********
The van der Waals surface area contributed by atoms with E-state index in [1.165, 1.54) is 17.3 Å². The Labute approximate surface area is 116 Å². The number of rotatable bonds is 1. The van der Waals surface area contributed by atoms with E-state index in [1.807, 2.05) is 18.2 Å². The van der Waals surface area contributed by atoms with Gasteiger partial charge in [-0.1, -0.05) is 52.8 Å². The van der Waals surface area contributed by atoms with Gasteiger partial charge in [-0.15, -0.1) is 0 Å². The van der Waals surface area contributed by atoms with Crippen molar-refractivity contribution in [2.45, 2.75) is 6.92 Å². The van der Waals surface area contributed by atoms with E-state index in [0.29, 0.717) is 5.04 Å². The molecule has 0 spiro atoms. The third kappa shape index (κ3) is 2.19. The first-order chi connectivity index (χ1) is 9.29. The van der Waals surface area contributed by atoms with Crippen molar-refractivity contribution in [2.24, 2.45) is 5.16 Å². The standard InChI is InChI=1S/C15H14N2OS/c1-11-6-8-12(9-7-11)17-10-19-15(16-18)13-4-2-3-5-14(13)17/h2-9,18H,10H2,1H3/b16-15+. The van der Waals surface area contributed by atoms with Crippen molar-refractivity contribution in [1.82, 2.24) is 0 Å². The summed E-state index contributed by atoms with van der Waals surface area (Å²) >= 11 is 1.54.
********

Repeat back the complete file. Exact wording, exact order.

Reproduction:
The van der Waals surface area contributed by atoms with E-state index in [1.165, 1.54) is 17.3 Å². The Labute approximate surface area is 116 Å². The number of rotatable bonds is 1. The van der Waals surface area contributed by atoms with E-state index in [1.807, 2.05) is 18.2 Å². The van der Waals surface area contributed by atoms with Gasteiger partial charge in [-0.1, -0.05) is 52.8 Å². The van der Waals surface area contributed by atoms with Gasteiger partial charge in [-0.15, -0.1) is 0 Å². The van der Waals surface area contributed by atoms with Crippen molar-refractivity contribution in [2.45, 2.75) is 6.92 Å². The van der Waals surface area contributed by atoms with E-state index in [0.29, 0.717) is 5.04 Å². The molecule has 0 spiro atoms. The third kappa shape index (κ3) is 2.19. The first-order chi connectivity index (χ1) is 9.29. The van der Waals surface area contributed by atoms with Crippen molar-refractivity contribution in [2.24, 2.45) is 5.16 Å². The standard InChI is InChI=1S/C15H14N2OS/c1-11-6-8-12(9-7-11)17-10-19-15(16-18)13-4-2-3-5-14(13)17/h2-9,18H,10H2,1H3/b16-15+. The van der Waals surface area contributed by atoms with Crippen molar-refractivity contribution in [1.82, 2.24) is 0 Å². The summed E-state index contributed by atoms with van der Waals surface area (Å²) >= 11 is 1.54.